These are very nice pictures indeed – I had wondered where on earth they had found such a place – fascinating to have you just put this on Dpreview – again, another request to ask which lens you used for the wide shots – I am thinking 24 or 21mm, but likely even wider perhaps? The subdued colour is very nice, and has a rich subtlety I can’t match. Congratulations on being able to go and film the place

    • Fernando Sassone says:

      What kind of comment is this? ar you a puris of normal lenses? or a kind of Torquemada of photography? Each lenses has it´s lenaguage, nothing wrong with it… How can you claim that it´s a shame not using a specific lenses… absurd!

  24. anthony19584@hotmail.com says:

    Love your pictures what kind of lens do you take of all those building. Thanks. Your best photographer

    Tony

  25. Nate Martin says:

    Thanks so much or sharing this awesome experience!

  26. Charlotte says:

    That’s so wonderful, that you had the opportunity to go back for more exploration! I’m so jealous, and as always, your stunning photos never cease to amaze me.

  27. zoomingjapan says:

    Oh wow, you are so lucky! Congrats! :)

    I agree. The television and the old telephone next to it make a priceless and awesome photo.
    I only went there with a tour, so I didn’t get to explore the island as much as you did.
    Thanks for sharing this with us! ^^

  28. Another great article about this spectacular location – no wonder it looks more and more like a battlefield… ;)
    The shot of that TV is gorgeous BTW. Looks like a 19th century photograph of 20th century technology, taken in the 21st century.

    • Isn’t it? The television set was everything I’d hoped for and more. If only there were more beautiful relics like that in the many other ruins we visit. I suppose it needs the subtle hand of time to really being out the aged aesthetic, rather than forced intervention by vandals.

      • I wonder if there ever was an abandoned location where people said “Now that it’s completely vandalized it looks so much better!” – I doubt it. Graffiti is borderline, but unless they were part of the original building I prefer having them not at abandoned places, even if they are well-made.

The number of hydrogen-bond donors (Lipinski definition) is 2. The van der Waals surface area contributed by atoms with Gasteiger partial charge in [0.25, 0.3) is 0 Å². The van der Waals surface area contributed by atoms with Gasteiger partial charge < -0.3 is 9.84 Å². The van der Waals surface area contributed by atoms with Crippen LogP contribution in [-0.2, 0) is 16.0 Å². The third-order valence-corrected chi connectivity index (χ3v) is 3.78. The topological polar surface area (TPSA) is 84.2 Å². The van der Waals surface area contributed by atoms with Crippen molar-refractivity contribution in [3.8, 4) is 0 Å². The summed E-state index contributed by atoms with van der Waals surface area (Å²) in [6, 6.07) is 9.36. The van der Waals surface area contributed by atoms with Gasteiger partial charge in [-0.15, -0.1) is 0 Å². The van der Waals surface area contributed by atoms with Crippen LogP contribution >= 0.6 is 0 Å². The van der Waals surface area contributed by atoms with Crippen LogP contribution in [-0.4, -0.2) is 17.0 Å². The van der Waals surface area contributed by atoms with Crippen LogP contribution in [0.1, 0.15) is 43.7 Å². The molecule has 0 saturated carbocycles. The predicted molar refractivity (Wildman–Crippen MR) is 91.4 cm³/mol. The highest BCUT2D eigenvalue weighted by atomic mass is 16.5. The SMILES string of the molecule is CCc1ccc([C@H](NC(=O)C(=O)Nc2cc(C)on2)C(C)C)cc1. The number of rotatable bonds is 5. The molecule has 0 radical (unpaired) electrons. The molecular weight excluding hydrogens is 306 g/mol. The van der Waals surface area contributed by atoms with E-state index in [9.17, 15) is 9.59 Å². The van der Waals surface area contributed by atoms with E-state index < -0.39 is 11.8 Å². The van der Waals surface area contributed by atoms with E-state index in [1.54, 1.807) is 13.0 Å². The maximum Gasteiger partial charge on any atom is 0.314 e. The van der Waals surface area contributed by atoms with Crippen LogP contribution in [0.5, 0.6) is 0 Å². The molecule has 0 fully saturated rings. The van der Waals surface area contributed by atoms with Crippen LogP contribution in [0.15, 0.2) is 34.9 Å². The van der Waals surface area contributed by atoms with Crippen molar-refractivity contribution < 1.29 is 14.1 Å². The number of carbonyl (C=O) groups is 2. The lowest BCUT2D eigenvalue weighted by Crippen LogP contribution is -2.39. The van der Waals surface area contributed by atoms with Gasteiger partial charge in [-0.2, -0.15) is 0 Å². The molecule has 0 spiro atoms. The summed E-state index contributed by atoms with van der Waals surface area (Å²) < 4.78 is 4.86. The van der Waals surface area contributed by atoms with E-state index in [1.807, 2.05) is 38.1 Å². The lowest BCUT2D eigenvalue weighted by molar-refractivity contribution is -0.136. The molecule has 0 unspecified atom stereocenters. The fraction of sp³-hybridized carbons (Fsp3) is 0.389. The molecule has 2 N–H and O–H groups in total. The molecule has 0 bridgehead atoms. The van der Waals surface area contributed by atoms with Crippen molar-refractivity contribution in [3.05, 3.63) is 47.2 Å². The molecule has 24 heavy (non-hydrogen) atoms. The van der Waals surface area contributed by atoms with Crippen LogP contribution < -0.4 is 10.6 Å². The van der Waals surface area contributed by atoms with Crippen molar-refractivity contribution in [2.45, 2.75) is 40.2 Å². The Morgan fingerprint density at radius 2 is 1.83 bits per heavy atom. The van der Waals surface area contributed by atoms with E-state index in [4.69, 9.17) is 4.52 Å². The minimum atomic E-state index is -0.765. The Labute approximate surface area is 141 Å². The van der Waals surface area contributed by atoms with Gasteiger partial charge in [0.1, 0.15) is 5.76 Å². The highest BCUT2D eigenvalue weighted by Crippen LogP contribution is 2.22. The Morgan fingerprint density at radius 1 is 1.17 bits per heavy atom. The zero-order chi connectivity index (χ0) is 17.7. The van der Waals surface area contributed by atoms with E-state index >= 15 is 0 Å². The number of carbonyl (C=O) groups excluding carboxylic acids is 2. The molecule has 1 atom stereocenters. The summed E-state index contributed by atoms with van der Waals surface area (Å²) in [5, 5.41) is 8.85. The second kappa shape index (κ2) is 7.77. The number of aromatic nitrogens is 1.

• That’s a good point. It’s very rare, but I’ve sometimes seen it happen (although of course, the apparent beauty to be found is largely subjective). The old Keishin Hospital was one example of a concrete shell that was more interesting with the various artwork from graffiti artists. Although saying that, I never knew it in the original state. I suppose overall I would have preferred to have seen it when it wasn’t an empty shell.

  29. Carol says:

    Coming to SKY 3D starting Dec 3rd.
    The première of Forgotten Planet hits Sky 3D this December and consists of a six part series.

    Produced in association with the Discovery Channel, the programme aims to give viewers a perspective on abandoned buildings and even entire cities, ghost towns and the like which have been long deserted by civilisation.

    It’ll be in a prime-time slot, Saturday and Sunday at 9pm, starting on December 3rd and running across that weekend and the following two up to Christmas.

    Places which come under the 3D microscope include those which have suffered at the hands of massive man-made or natural disasters, Pripyat in the Ukraine – the city next to Chernobyl – being an obvious example.

    Each episode looks at two locations, and others include Picher, Namibia, Hunters Point, Salton Sea, Detroit, Chile, Hashima, and the Trans-Allegheny Lunatic Asylum of Weston, West Virginia, which is reputedly haunted.
    “In the course of six episodes, Discovery has brought together more than thirty experts to explain the reasons why places come are abandoned, and explore up close how nature adapts and evolves in our wake.”